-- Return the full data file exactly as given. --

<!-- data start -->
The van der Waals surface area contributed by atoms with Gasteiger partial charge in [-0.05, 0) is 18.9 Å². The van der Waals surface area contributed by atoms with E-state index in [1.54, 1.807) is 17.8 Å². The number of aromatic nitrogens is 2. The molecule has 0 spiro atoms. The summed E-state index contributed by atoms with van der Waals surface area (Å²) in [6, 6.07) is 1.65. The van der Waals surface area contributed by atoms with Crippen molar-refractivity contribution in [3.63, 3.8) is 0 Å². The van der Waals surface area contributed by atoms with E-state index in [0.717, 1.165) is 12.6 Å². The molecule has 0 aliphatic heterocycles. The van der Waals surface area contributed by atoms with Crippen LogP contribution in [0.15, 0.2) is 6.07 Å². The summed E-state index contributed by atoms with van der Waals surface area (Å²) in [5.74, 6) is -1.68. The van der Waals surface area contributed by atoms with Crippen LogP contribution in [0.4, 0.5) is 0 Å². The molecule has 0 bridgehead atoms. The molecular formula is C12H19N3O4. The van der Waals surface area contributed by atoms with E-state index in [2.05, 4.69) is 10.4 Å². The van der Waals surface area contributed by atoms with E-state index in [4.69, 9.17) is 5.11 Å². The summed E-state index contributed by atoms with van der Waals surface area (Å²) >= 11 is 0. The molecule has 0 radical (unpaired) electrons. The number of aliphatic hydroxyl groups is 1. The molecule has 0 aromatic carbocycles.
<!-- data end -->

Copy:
The van der Waals surface area contributed by atoms with Gasteiger partial charge in [-0.05, 0) is 18.9 Å². The van der Waals surface area contributed by atoms with E-state index in [1.54, 1.807) is 17.8 Å². The number of aromatic nitrogens is 2. The molecule has 0 spiro atoms. The summed E-state index contributed by atoms with van der Waals surface area (Å²) in [6, 6.07) is 1.65. The van der Waals surface area contributed by atoms with Crippen molar-refractivity contribution in [3.63, 3.8) is 0 Å². The van der Waals surface area contributed by atoms with E-state index in [0.717, 1.165) is 12.6 Å². The molecule has 0 aliphatic heterocycles. The van der Waals surface area contributed by atoms with Crippen LogP contribution in [0.15, 0.2) is 6.07 Å². The summed E-state index contributed by atoms with van der Waals surface area (Å²) in [5.74, 6) is -1.68. The van der Waals surface area contributed by atoms with Crippen LogP contribution in [0.4, 0.5) is 0 Å². The molecule has 0 bridgehead atoms. The molecular formula is C12H19N3O4. The van der Waals surface area contributed by atoms with E-state index in [2.05, 4.69) is 10.4 Å². The van der Waals surface area contributed by atoms with E-state index in [4.69, 9.17) is 5.11 Å². The summed E-state index contributed by atoms with van der Waals surface area (Å²) >= 11 is 0. The molecule has 0 radical (unpaired) electrons. The number of aliphatic hydroxyl groups is 1. The molecule has 0 aromatic carbocycles.